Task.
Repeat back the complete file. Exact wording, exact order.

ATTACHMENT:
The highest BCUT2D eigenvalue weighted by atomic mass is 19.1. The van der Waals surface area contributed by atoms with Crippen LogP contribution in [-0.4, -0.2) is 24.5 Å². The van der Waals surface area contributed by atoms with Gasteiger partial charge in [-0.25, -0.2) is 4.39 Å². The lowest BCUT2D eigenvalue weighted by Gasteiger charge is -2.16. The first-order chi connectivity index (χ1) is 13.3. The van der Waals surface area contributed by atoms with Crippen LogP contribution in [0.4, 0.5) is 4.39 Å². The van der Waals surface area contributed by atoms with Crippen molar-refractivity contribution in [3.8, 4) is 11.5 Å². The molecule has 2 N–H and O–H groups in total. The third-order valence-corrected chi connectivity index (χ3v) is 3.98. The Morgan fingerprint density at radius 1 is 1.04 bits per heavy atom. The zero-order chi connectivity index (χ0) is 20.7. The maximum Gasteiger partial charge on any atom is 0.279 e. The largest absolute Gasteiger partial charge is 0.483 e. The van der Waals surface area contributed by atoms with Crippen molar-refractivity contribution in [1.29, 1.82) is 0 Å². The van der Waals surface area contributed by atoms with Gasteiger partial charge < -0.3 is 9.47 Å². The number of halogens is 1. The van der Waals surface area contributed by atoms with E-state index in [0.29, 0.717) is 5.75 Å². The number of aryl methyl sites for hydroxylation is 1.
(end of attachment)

The highest BCUT2D eigenvalue weighted by atomic mass is 19.1. The van der Waals surface area contributed by atoms with Crippen LogP contribution in [-0.4, -0.2) is 24.5 Å². The van der Waals surface area contributed by atoms with Gasteiger partial charge in [-0.25, -0.2) is 4.39 Å². The lowest BCUT2D eigenvalue weighted by Gasteiger charge is -2.16. The first-order chi connectivity index (χ1) is 13.3. The van der Waals surface area contributed by atoms with Crippen LogP contribution in [0.4, 0.5) is 4.39 Å². The van der Waals surface area contributed by atoms with Crippen molar-refractivity contribution in [3.8, 4) is 11.5 Å². The molecule has 2 N–H and O–H groups in total. The third-order valence-corrected chi connectivity index (χ3v) is 3.98. The Morgan fingerprint density at radius 1 is 1.04 bits per heavy atom. The zero-order chi connectivity index (χ0) is 20.7. The maximum Gasteiger partial charge on any atom is 0.279 e. The largest absolute Gasteiger partial charge is 0.483 e. The van der Waals surface area contributed by atoms with Crippen molar-refractivity contribution in [1.29, 1.82) is 0 Å². The van der Waals surface area contributed by atoms with Gasteiger partial charge < -0.3 is 9.47 Å². The number of halogens is 1. The van der Waals surface area contributed by atoms with E-state index in [0.29, 0.717) is 5.75 Å². The number of aryl methyl sites for hydroxylation is 1.